“We’ve seen boards fire management companies, so in that sense they have ultimate control of the school,” Young said.

“However, when 10 school boards attempted to fire White Hat, it didn’t work out so well. Because White Hat had trademarked school names and bought up real estate through affiliate companies, the renegade boards couldn’t force White Hat out of the building.

“All but one has since contracted with another private company, this one a Delaware-based affiliate of a Florida company founded by a former White Hat employee.

Young saw that as the board maintaining control.

“I’ve had boards do that. They move next door. They have the students. The records,” Young said.

The old buildings didn’t stay empty. They have students and teachers, and board members who say they were recruited by White Hat.

And their attorney, Amy Goodson, whose name is on incorporation papers for several White Hat-managed schools, said it’s “pretty typical” that lack of wherewithal forces boards to enter contracts with big name companies.

“What happens is, I can’t say broadly, but in the case of University and Brown Street, those were education models that White Hat creates,” said Goodson, who is paid by the board. “It’s kind of a chicken and an egg thing because you have to have someone start this.”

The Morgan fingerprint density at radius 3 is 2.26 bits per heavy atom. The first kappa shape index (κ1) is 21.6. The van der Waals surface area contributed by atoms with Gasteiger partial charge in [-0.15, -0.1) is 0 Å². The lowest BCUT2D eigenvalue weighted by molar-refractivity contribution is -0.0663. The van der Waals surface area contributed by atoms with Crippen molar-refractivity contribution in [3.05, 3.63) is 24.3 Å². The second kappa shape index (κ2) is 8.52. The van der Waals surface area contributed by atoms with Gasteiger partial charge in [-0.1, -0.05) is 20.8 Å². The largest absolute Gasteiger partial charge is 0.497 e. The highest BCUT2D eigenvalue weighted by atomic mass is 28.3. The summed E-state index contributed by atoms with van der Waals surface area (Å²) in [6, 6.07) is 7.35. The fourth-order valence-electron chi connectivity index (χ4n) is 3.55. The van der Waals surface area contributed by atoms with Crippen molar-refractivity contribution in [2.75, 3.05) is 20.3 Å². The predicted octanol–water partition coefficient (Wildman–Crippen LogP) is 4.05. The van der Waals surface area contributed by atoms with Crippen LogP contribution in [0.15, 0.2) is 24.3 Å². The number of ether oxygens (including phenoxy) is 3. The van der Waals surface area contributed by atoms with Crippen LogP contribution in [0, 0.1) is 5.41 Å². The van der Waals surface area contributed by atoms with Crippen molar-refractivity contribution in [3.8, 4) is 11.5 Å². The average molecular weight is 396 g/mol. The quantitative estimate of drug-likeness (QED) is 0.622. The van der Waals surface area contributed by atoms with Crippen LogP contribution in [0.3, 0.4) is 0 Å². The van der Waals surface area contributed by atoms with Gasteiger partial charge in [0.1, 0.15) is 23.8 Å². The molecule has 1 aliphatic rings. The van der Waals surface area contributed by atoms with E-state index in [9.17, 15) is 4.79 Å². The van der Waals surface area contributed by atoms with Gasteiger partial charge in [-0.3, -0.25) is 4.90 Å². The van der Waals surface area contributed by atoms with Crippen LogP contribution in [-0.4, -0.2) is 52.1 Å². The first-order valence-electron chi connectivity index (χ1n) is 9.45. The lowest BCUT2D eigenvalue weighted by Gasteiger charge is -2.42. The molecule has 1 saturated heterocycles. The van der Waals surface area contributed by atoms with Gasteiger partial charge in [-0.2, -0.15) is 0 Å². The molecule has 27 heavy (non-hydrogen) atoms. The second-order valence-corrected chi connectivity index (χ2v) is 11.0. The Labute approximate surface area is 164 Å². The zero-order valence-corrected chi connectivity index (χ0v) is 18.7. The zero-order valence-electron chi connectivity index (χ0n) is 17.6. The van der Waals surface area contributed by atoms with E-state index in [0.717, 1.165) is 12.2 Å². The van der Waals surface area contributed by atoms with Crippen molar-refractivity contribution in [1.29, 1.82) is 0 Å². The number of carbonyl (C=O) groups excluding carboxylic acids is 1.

Burrell is unaware of her predecessors’ disapproval of White Hat. To the contrary, it’s been “fabulous” working with White Hat, she said.

When asked if she could provide some of the financial information that prior boards continue to seek in court, she replied: “That comes under the management company, not the board. So you would have to interview those persons at White Hat.”

A third article describes IRS rules supposedly governing the tax exempt status of charter schools.

Doug Livingston can be reached at 330-996-3792 or Contributing to this story were NewsOutlet reporters Matt Hawout and Sara Rodino. is a collaborative effort among the Youngstown State University journalism program, the University of Akron, Cuyahoga Community College and professional media outlets including, WYSU (88.5-FM) and The (Youngstown) Vindicator, The Akron Beacon Journal and Rubber City Radio (Akron).

Lets hope that journalists keep asking questions. The public has a right to know who and what they are funding, and where the money goes.

Stephen Dyer, a former legislator, explains here why charters in Ohio are very different from those in some other states.

The question he does not address is whether charters in other states operate as secretively and non-transparently as those in Ohio. Don’t expect to get an answer from the Obama administrations’ Department of Education, which loves the charter industry. We will have to wait for an enterprising researcher or journalist to dig deep and investigate.

Charters in Ohio collect $900 million yearly from taxpayers, but there are important questions they will not answer.